My Snow Leopard disk arrived Friday, and I promptly began upgrading my three Macs (A 2008 Mac Pro and early 2008 MacBook Pro at work, and a 2008 Mac Pro at home).
I’ve read very few horror stories so far about folks and their upgrades. I had no issues whatsoever. Install took about 1 hour for each of these three machines.
I likewise had virtually no issues with any of my apps. Preference pane add-ons iStat Menus and Blueharvest didn’t work. Fortunately, Blueharvest’s developer already had a new 10.6 compatible version available. Still waiting on something for iStat Menus however, but it is not a big operational loss for me to not know the exact load of my CPUs at any given moment.
10.6 boots by default into 32-bit kernel mode. This is done to maximize compatibility with dozens of apps that haven’t been updated to work in 64-bit mode. 10.6 is great in 32-bit mode, though if you’re like me and cannot use the new Exchange features (We’re in the midst of migrating from Exch 03 to 07 and my account hasn’t been moved yet), you were left Friday a little bit disappointed by just how few visible perks Snow Leopard gives you.
So this morning I booted into 64-bit mode on my Mac Pro at the office (done by holding down “6” and “4” keys during boot, hold “3” and “2” during boot to go back to 32-bit). All I have to say is “WOW.” This machines flies now…start up was multiple times faster (or at least seemed..I didn’t time it) than before, and all my login items fired up at least twice as fast as before.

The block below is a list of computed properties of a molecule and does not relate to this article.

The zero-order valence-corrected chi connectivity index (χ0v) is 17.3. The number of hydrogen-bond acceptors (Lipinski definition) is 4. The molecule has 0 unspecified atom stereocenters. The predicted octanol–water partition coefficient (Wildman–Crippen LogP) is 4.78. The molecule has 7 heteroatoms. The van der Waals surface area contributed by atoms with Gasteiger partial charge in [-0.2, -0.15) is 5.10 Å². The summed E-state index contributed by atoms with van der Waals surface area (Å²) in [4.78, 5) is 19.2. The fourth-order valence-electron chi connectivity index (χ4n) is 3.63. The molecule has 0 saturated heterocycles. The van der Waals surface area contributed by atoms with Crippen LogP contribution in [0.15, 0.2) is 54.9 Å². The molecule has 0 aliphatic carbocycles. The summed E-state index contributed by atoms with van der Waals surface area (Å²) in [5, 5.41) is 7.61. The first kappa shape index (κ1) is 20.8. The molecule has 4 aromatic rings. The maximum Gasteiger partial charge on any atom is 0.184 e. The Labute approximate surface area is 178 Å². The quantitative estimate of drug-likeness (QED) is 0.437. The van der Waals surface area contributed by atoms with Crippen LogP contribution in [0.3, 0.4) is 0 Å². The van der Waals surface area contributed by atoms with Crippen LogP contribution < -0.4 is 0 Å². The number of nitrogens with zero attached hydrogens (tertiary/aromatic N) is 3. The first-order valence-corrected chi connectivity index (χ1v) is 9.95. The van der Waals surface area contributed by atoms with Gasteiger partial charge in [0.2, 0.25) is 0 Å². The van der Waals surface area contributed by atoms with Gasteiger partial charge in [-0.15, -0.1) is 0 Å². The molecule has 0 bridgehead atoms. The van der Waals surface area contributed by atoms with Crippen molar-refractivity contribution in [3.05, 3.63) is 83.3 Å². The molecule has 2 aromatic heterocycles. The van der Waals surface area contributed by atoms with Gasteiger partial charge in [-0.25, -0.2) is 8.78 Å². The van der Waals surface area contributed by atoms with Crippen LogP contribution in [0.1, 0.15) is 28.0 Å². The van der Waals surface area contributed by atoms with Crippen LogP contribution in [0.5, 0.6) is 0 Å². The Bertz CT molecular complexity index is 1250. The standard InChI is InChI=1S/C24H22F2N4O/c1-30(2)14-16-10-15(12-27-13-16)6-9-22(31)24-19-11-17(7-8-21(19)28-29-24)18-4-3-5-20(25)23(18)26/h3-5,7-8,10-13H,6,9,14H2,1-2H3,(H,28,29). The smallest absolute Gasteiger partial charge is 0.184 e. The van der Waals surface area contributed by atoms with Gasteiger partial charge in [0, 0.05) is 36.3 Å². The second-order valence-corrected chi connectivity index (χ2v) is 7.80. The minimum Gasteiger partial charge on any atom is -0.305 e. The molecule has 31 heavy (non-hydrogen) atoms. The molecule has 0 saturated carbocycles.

64-bit mode, as you might suspect, produced more software incompatibilities. My Parallels 4.0 (mission critical for me to run a few Windows apps, as well as IE6 and IE7), would not load a VM. The problem was a driver incompatible with 64-bit mode. Big kudos to the folks at Parallels, however, because they released an update over the weekend that resolves the issues.
1Password 2 also encountered issues with 64-bit mode, but a few minutes spend cruizing the Agile Software website got me into the 1Password 3 BETA program and a 64-bit compatible version. Thanks to Brett Terpstra of TUAW for the tip.
Everything else seems to work, and work fantastically well. I’ve read reports of Office for Mac 2008 not running well in 64-bit mode, but its been fine for me, if not much quicker to load than in 32-bit mode.
Other Apps I’ve tested in 64-bit mode so far:
Netbeans 6.7.1 – works just fine
The Gimp (in X11) – seems to work fine
LittleSnapper – hung on my first try
Panic Transmit – works fine